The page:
Here to defend the group‘s position, executive director, Barry Lynn, who joins us live tonight from Denver, Colorado.

Barry, thanks for coming on.


Nice to be back.

CARLSON: Thanks. So you spend your life fighting against religious fundamentalism, and here you find yourself trying to ban a book. You have become what you despise, have you not?

LYNN: No, I have not, because I‘m not trying to censor this book. I‘m not trying to take “The Lion, The Witch and The Wardrobe” out of any library or classroom in the state of Florida.

I‘m just trying to figure out why it was that Governor Jeb Bush chose this obviously Christian-themed book to be the sole book for his state-wide reading contest that goes from elementary to high school up to high school. All we were asking him to do this year was to come up with an alternative along with this book. I mean, it could have been the book you wrote, Tucker. That would have been an alternative.

CARLSON: I think it would have helped sales. But look, you‘re trying

so you‘re not trying to prevent kids from reading this book in the reading contest?

LYNN: Absolutely not. I love this book. I‘m going to see the movie, but it is inappropriate for the state of Florida to use an obviously Christian themed book. C.S. Lewis, the guy who wrote...

Pretty unambiguous. From here the debate dissolves into Carlson preposterously arguing that The Lion, the Witch and the Wardrobe is not a Christian book, with Lynn showing in great detail that it totally is.

Teaching Evolution in Mexico

The November 4 issue of Science features this interesting essay by Antonio Lazcano, a biology professor from Mexico. He points out that evolutionary theory has been warmly accepted by Mexican culture, despite the strong Catholic tradition of that country. He writes:

I am always amused when I am asked by my American colleagues about the problems and pressures they imagine I face in Mexico because of my interest in life's beginnings. However, pressure to include creationism in public pedagogical and research settings has been primarily a phenomenon in the United States. Only twice during my 30 years of teaching about evolutionary biology and research into the origins of life, have I encountered religious-based opposition to my work. In both cases, it came from evangelical zealots from the United States preaching in Mexico. One of the little recognized U.S. imports into Mexico is a small flow of creationists, who, through religion, are trying to impose their fundamentalist beliefs and hinder the teaching of Darwinian evolution in all levels of schooling.

Lezcano goes on to mention that evolution is a central feature of the science education of Mexican children:

The study of the origin of life and other issues of evolutionary biology run deep in Mexican culture. This shows up in many ways, including Diego Rivera's cheerful mural paintings of Charles Darwin in public buildings and the popularity of Aleksandr Oparin's ideas about life emerging from a primordial soup. More than 70 editions of The Origins of Life, one of Oparin's earliest books, have been published here and read by generation after generation of high-school students since it was first translated in 1937. Perhaps even more important is the nationwide exposure for many decades of Mexico's schoolchildren to evolutionary ideas included in the textbooks published by the Mexican Secretary of Public Education, which are provided free to all students. The lessons based on these materials are a preamble to in-depth teaching of evolution in secondary (middle school) and high schools.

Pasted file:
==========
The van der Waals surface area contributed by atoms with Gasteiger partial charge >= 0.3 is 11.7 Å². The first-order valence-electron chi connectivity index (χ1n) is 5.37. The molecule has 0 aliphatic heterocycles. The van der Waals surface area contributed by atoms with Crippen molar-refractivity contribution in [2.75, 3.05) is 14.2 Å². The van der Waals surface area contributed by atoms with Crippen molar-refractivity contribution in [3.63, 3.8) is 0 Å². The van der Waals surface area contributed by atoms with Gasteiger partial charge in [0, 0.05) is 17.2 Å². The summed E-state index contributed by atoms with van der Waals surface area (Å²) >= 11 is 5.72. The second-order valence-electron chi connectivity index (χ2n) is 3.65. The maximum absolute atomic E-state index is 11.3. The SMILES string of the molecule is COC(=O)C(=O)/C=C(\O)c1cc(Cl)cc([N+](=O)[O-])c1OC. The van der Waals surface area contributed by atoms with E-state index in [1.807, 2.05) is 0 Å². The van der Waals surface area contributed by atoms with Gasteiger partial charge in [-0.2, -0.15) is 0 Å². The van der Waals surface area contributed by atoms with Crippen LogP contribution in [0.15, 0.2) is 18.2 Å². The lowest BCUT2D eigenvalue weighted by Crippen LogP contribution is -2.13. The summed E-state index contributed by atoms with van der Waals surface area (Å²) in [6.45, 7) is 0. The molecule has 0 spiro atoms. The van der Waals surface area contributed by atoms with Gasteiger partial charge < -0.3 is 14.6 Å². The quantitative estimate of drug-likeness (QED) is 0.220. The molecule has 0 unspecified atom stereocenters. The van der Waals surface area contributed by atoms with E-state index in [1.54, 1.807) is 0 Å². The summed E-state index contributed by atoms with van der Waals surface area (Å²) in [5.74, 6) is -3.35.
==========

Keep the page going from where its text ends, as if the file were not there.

Also interesting was this comment:

In yet another sign that Mexico's educators and students embrace Darwinism, my associates and I are often invited to speak in public and private schools, including those run by Catholic nuns and priests, to talk about the origin and evolution of life. The list of venues includes a conference at the oldest Mexican Catholic seminary. Many of the students and professors at the seminary may have seen evolution as the unfolding of a divine plan, but they also saw no doctrinal conflict between their own personal faith and Darwin's scientific ideas. They even found hilarious the idea of teaching creationism based on biblical literalism.

The whole article is worth reading. Powerful, organized creationism really is an American phenomenon. The rest of the world is right to laugh at us for it.

Wednesday, November 16, 2005

Creationism in Lynchburg

This past summer I attened a large young-Earth creationism conference in Lynchburg, VA. If you missed my original blog entries on the subject, a condensed version of them is now available over at the Skeptic website. Enjoy!

The Times on Kansas

Yesterday's New York Times featured this article about the Kansas School Board's redefinition of the nature of science. Let's consider a few excerpts:

Once it was the left who wanted to redefine science.

In the early 1990's, writers like the Czech playwright and former president Vaclav Havel and the French philosopher Bruno Latour proclaimed “the end of objectivity.” The laws of science were constructed rather than discovered, some academics said; science was just another way of looking at the world, a servant of corporate and military interests. Everybody had a claim on truth.